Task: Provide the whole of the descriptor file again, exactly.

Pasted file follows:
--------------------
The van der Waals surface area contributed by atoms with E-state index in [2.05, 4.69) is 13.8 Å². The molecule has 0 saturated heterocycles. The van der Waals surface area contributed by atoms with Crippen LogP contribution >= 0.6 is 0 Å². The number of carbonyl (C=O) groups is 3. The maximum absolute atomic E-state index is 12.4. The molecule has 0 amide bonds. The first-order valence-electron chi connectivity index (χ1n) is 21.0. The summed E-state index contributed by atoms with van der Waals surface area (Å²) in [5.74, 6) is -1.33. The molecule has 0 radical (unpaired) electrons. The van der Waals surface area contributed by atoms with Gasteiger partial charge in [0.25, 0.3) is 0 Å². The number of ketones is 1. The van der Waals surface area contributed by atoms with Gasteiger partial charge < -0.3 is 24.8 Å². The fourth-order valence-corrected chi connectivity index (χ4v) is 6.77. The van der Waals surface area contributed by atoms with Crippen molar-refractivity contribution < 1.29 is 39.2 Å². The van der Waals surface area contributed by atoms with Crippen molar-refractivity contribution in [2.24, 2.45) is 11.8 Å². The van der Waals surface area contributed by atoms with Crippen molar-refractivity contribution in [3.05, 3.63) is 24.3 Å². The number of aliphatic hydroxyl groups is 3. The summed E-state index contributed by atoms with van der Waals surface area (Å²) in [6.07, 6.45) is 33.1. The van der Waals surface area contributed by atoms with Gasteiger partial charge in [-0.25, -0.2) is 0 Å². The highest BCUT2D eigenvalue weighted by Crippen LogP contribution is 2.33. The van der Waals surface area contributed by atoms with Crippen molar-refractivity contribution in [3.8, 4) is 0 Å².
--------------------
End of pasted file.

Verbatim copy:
The van der Waals surface area contributed by atoms with E-state index in [2.05, 4.69) is 13.8 Å². The molecule has 0 saturated heterocycles. The van der Waals surface area contributed by atoms with Crippen LogP contribution >= 0.6 is 0 Å². The number of carbonyl (C=O) groups is 3. The maximum absolute atomic E-state index is 12.4. The molecule has 0 amide bonds. The first-order valence-electron chi connectivity index (χ1n) is 21.0. The summed E-state index contributed by atoms with van der Waals surface area (Å²) in [5.74, 6) is -1.33. The molecule has 0 radical (unpaired) electrons. The van der Waals surface area contributed by atoms with Gasteiger partial charge in [0.25, 0.3) is 0 Å². The number of ketones is 1. The van der Waals surface area contributed by atoms with Gasteiger partial charge < -0.3 is 24.8 Å². The fourth-order valence-corrected chi connectivity index (χ4v) is 6.77. The van der Waals surface area contributed by atoms with Crippen molar-refractivity contribution < 1.29 is 39.2 Å². The van der Waals surface area contributed by atoms with Crippen molar-refractivity contribution in [2.24, 2.45) is 11.8 Å². The van der Waals surface area contributed by atoms with Crippen molar-refractivity contribution in [3.05, 3.63) is 24.3 Å². The number of aliphatic hydroxyl groups is 3. The summed E-state index contributed by atoms with van der Waals surface area (Å²) in [6.07, 6.45) is 33.1. The van der Waals surface area contributed by atoms with Gasteiger partial charge in [-0.25, -0.2) is 0 Å². The highest BCUT2D eigenvalue weighted by Crippen LogP contribution is 2.33. The van der Waals surface area contributed by atoms with Crippen molar-refractivity contribution in [3.8, 4) is 0 Å².